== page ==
Africa Rally - Adventuring with the Princes

South Africa opens its arms to the heat and dust of Enduro Africa, the rally that promises to thrill and thrash its participants in equal measure. And this year, Princes William and Harry came along for the ride

All told, it was a vintage year for the African rally. A massively revised off-road route heading southwards from Durban to Port Elizabeth down the eastern cape of South Africa, hugely technical and challenging riding, £300,000 raised for the supported charities in back-to-back rides, 160 fresh customers raring to go and all topped off with the Royal seal of approval in the shape of William and Harry, who turned up with four of their best chums and promptly rode the wheels of their Honda CRFs.

There was a scattering of broken bones amongst the various teams but nothing too serious, the most common complaint being a deeply contagious bout of the shits that blasted through the entire event and left everyone knackered at the end of the day. Proper character-building stuff, then.

For those not familiar with the Enduro concept, it’s very simple: raise £5,000 and have a cracking bike adventure holiday. A third of your money goes to charity - in the case of Africa it’s Sentebale, Unicef and the Nelson Mandela Children’s fund - so while you’re tearing through the countryside of your choice, others are benefiting from your hard fundraising work. South Africa is a tough, passionate country where no quarter is given and the ride reflects this.

There were days when you didn’t want to ride another mile, when every bone ached and hands were taped-up to keep the blisters at bay. With over 70 river crossings riding boots were always wet and the unseasonally cold wind meant riders didn’t get a chance to warm up. But the camaraderie and team spirit in the 2008 event was unparalleled, and the South African team leaders and fellow riders kept each other going when individuals would have long since given up.

The riding was properly, impassably tough at times and yet people who’d never ridden off-road before managed to get through. The expected paparazzi circus due to follow William and Harry never materialised, and the amount of care and attention to detail in the route shone through. From the choice of beachside hotels along the way to the excellent medical teams who supplied much-needed first aid to the riders as they fell off/succumbed to viruses, the Enduro model of pushing people to their limits whilst having a large safety net to catch them when they fell was in full effect.

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the people

The People

The South Africans supplied a professional lunatic called Daryll Curtis, who not only happened to be one of the fastest enduro riders we’ve ever seen, but also had a penchant for doing burnouts on bar tables, riding bikes up hotel stairs and wheelying for three miles at a time. There was team leader Kevin Fisher, a man who appeared blind drunk when he was sober, and vice-versa. Mike Glover, the responsible organiser who bellowed “screw it! I’d rather die than turn back” when leading his team over an impenetrable mountain pass.

There was Skippy from the red team, whose appetite for destruction seemed to be only matched by his disregard for the safety of himself or anyone around him. During the course of the event he was consecutively battered, bashed, drowned, strangled and hurled to the ground, and he came back for more every time, his eyes just a little bit wider. And finally we had Falklands war veteran Rob Lawrence, who lost part of his brain and the use of his left arm during the conflict but came to supply Jagermeister to anyone within touching distance. In one particularly messy Tuesday night Rob administered 210 medicinal shots of the evil concoction to the assembled crowd.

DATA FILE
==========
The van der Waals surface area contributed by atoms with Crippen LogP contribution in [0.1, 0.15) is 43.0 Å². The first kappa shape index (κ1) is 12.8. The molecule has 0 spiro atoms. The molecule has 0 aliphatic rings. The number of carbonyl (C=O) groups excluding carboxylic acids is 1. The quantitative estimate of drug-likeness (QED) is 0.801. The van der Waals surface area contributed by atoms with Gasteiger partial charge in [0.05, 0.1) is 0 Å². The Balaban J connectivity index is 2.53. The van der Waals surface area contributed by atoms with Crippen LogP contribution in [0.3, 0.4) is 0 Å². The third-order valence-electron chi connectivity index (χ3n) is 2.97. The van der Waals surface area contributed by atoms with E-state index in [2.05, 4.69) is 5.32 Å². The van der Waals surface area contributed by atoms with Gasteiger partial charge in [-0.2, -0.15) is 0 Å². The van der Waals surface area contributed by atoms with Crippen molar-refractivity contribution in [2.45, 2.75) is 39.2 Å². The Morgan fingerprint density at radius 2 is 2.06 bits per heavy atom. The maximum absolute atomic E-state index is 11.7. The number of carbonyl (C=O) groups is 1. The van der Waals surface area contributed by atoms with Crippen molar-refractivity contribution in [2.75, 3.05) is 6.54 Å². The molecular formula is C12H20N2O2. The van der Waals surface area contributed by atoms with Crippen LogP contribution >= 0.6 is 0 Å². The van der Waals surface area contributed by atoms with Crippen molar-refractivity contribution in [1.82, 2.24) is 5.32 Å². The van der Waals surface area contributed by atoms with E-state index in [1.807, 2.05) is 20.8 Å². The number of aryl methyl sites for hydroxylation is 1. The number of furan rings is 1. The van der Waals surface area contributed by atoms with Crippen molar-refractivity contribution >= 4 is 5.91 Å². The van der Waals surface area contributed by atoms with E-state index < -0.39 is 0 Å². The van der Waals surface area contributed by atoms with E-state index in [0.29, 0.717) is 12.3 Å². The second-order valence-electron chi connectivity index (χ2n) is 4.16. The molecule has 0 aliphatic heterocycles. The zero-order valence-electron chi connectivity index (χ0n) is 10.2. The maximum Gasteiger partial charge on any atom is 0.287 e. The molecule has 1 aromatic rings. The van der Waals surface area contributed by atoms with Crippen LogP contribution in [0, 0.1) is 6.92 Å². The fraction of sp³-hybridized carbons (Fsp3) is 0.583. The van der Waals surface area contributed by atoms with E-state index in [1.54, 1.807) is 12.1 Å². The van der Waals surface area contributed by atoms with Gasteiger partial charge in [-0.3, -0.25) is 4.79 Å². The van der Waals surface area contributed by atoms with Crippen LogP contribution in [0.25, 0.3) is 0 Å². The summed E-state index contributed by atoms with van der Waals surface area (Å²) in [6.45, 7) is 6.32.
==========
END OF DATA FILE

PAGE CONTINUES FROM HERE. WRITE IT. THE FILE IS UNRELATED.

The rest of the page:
The Teams

Orange had the best team ‘thang’ going on (they were a corporate team-builder’s dream), green were consistently the best riders (and didn’t they let you know) red were brilliantly chaotic and by far the most fun to ride with, blue were steady away, silver a mixed bag and yellow a bizarre mash-up of super-fast and deadly slow. Riders ranged from their early 20s to late 60s, with plumbers from Macclesfield, traffic cops from Ireland and a married couple from Singapore.

There were the ultra-competitive Johnson sisters, three blondes who were chaperoned by their slightly over-protective father (can’t blame him), got tongues wagging across the event and then promptly out-rode at least half the blokes on the trip.

“We used to be all in the national swimming team so yes, we’re slightly competitive,” they gushed afterwards. There were those who could barely ride a bike and others who competed in real enduros, a scattering of fathers and sons, some were riding for dearly-departed friends and others for their own private reasons, but everyone got across every obstacle and the South African team leaders and sweeps were absolutely spot-on in chaperoning their herds.

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the riding

The Riding

From flat-out cinder roads to incredibly difficult single-track and rock-steps, the route this year was beautifully put together. The Devil’s Staircase was a series of vertical rocks and reduced people to tears. The Gorge was a 50° climb over massive boulders that wouldn’t have been out of place on a national enduro. We rode across open fields, through swamps, through people’s back gardens, past vertical seaside cliffs - all the while following a small black arrow on a GPS screen.